popping the question. Historically, that’s just “the way it was done.” But let’ s talk reality for a second. This is a ring the bride will wear for a long, long time, so she’d better like it. What could be worse than watching her open the box and say “Oh”, because it’s not quite what she really wanted? There’s nothing wrong with the bride letting the groom in on the style of diamond she thinks is coolest (even if it’s just the shape she prefers; you can always change the setting). Let’s face it -- a guy wants to see his sweetie’ s face light up when she sees he’s chosen the perfect ring, but he can’ t be expected to read her mind. So pointing him in the right direction will make everyone happy . On the flip side, if a girl would rather select the exact ring she wants, these days that’ s totally acceptable, too.

Mind your manners



October 27, 2011 — PARTY, PARTY, PARTY - Herald Community Newspapers

Do’s and don’ts of holiday office parties ith the season for holiday office parties rapidly approaching , now is a great time to go over some do’s and don’ts for employees hoping to have a good time ... but not too good of a time.

The Do’s

The Don’ts

Do attend the party. Even though the holiday season is the busiest of the year for many people, time must be made to attend the office holiday party . Declining the invitation can imply an individual doesn’t care about the company or his or her coworkers. Do behave. Even if the party is as jovial as jovial gets, remember behavior is still being monitored by fellow employees and higher-ups. Do be gracious to the hosts. The company often covers the tab for the party , so be gracious when leaving for the night, thanking bosses for the food and drink. Also, avoid negative comments about the party, regardless of how bad something might be. Do ask about guests ahead of time. Many office parties encourage bringing spouses or significant others to the festivities. However, those thinking of bringing kids along should inquire ahead of time if that’s acceptable. Sometimes an office holiday party is not the ideal locale for children.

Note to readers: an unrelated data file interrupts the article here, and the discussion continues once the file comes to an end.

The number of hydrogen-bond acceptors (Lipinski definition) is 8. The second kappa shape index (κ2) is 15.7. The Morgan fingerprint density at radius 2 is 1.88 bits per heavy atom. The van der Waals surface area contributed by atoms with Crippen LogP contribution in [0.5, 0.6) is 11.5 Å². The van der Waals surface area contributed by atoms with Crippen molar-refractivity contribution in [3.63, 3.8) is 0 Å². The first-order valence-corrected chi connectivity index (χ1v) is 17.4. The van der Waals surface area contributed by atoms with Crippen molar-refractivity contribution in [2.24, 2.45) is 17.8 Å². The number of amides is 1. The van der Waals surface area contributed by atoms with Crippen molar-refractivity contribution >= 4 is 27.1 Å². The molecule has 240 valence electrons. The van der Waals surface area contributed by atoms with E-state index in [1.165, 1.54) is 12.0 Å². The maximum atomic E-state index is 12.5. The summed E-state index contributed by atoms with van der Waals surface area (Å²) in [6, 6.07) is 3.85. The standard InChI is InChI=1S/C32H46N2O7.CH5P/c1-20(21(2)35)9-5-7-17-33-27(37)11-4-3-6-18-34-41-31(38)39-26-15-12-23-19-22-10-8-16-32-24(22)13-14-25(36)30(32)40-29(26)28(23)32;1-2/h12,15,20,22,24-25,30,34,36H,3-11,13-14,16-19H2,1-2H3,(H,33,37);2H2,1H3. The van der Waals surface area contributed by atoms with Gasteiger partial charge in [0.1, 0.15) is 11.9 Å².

Don’t dress as if going out for a hot night on the town. Conservative dress is often best. It also might not hurt to wear something that symbolizes the holiday season. Don’t get overly flirty with coworkers. Nearly every business has had an office romance or two. But publicly flirting with a coworker in front of the rest of the office and their significant others is a good way to become fodder for the water cooler conversations come Monday morning. Don’t overindulge. The food might be delicious and the alcohol might be free, but overindulging in either is a recipe for disaster . Moderation is ideal when it comes to food and drink at the office party, and ask a spouse or significant other to be mindful of how much you have had, if necessary . Don’t discuss work. While some work discussions are bound to happen, the laid-back nature of the office party might cause some to say something they will later regret. Keep topics light and avoid discussing anything that might lead to an argument. Don’t drink and drive. Workers who have had one too many should call a taxi or ask for a ride home. Law enforcement officials are extra aware of drunk drivers during the holidays, and getting behind the wheel after a drink or two is never a good idea.